Opulence was addictive. One day, we donned skirts and drove to Punta Mita, the peninsula at the northern tip of the Bay of Banderas, between Puerto Vallarta and Sayulita. Sign after sign hawking existing and planned luxury developments interrupted the verdant, rolling landscape. I wondered why the alarm went out only after the federal tourism agency announced its intentions, considering that Punta Mita, which dwarfs Litibú, has been taking shape right next door since the late 1990s.
So far, Punta Mita‘s queen bee is the Four Seasons (with Jack Nicklaus Signature Golf Course; rooms from $545 per night), the only hotel among multimillion-dollar private villas and condominiums. The St. Regis will join the party as early as this December, followed by La Solana Resort, a Four Seasons sibling. A second Nicklaus golf course is under construction.
Slightly stupefied by the groomed perfection around us, we almost missed the plain brown gate simply marked “Punta Mita.” After we asked the gatekeepers to make us lunch reservations at the Four Seasons, the gate opened to allow us to drive through more green and blue splendor to the hotel’s portico.
The two valets allowed us a few minutes to gawk at the lobby’s dizzying view of palapa umbrellas, flowering vines and endless blue water, then installed us in an electric cart for a narrated drive down to the open-air restaurant. We shared an appetizer, a salad and a grilled vegetable pizza and considered it $54 well spent. After all, the surroundings were sublime, the restroom provided linen towels and we’d been Very Important People for a couple of hours.
We asked if we could walk, rather than ride, back uphill. As the cart sped away, our escort accompanied us up the path, gently steering us away from the pool and lounge area we were desperate to see. He sounded genuinely apologetic when he explained the hotel’s commitment to guests’ privacy.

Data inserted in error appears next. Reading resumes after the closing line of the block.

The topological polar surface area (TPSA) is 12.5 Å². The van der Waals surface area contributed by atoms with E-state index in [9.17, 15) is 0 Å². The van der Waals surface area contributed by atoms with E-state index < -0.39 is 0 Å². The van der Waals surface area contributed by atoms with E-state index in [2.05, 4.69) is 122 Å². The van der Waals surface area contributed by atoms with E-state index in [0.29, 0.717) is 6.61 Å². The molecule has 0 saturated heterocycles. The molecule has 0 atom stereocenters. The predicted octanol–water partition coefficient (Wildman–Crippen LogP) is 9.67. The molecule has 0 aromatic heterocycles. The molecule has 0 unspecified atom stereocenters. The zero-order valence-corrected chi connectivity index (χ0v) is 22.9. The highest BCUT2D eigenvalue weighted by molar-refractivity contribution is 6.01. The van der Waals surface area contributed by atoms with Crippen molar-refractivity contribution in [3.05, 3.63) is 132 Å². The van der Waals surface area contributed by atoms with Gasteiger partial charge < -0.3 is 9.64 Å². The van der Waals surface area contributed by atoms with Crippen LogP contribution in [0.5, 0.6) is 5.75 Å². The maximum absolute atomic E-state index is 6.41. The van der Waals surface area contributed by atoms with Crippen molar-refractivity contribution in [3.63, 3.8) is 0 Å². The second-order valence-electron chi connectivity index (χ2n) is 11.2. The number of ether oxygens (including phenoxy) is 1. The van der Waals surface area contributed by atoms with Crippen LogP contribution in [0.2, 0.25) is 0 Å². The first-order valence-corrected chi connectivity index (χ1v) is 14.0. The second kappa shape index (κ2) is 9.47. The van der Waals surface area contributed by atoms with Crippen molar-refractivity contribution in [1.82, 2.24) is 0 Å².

Locals appeared less distressed than visitors by development plans. Merchants hold out hope of increased business. Bill Kirkwood, one of Casa Obelisco’s owners, said he thought Litibú might even benefit the more modest lodgings in the area.
“People who visit places like Four Seasons and Litibú will eventually want to get out of the manicured environment and explore,” he said. “They want to find out about places like San Pancho.”
On our last day in town, a new sign materialized on the beach at Las Palmas, reading “Surf boards for rent.” An arrow pointed to two surfboards planted upright in the sand. When Edson came to take our orders, he admitted to being the entrepreneur.
“We don’t have anyone giving lessons in San Pancho,” he said, “but people should know they don’t have to go to Sayulita to surf.”
It was another step on San Pancho’s road to becoming the next Sayulita. I thought of the half-finished houses between the Se Vende (“For sale”) signs nailed to trees in the jungle, and the private golf course and villas going up across from the Costa Azul on Echeverría’s old estate.
Lo de Marco was looking better and better for the next trip. And from there, the reconnaissance run to Rincón de Guayabitos is only a 10-minute drive north.
If you go
All locations are in Mexico’s Nayarit state. Prices are in U.S. dollars unless noted.
San Francisco, known as San Pancho, is 25 miles, or about 45 minutes, north of Puerto Vallarta’s airport on coastal Highway 200. Taxis from the airport cost about $50 to $80.
Where to eat
Taco stands tend to be good. Restaurants we tried included:
La Ola Rica, Tercer Mundo, San Francisco. Entrees, 80-185 pesos (about $7.25-$17 US).
Mar Plata, Tercer Mundo, San Francisco. New restaurant with a Belgian chef. Entrees, $16-$22.
Las Palmas, Tercer Mundo at the beach, San Francisco. Lunch for two, 130 pesos ($11.80).
Trio Restaurant Bar Cafe, Guerrero No. 264, Puerto Vallarta. Entrees, 160-295 pesos ($14.50-$27).
For more information
Sayulita Life, (541) 359-1945 (U.S. number), http://www.sayulitalife.com/.
Moon Handbooks Puerto Vallarta, by Bruce Whipperman, has more detail on Nayarit’s coastal villages than most guides.
The online guide http://www.sanpancho.com/ is in “under construction” limbo but was helpful in its previous incarnation.
To comment, e-mail Deputy Travel Editor Christine Delsol at email@example.com.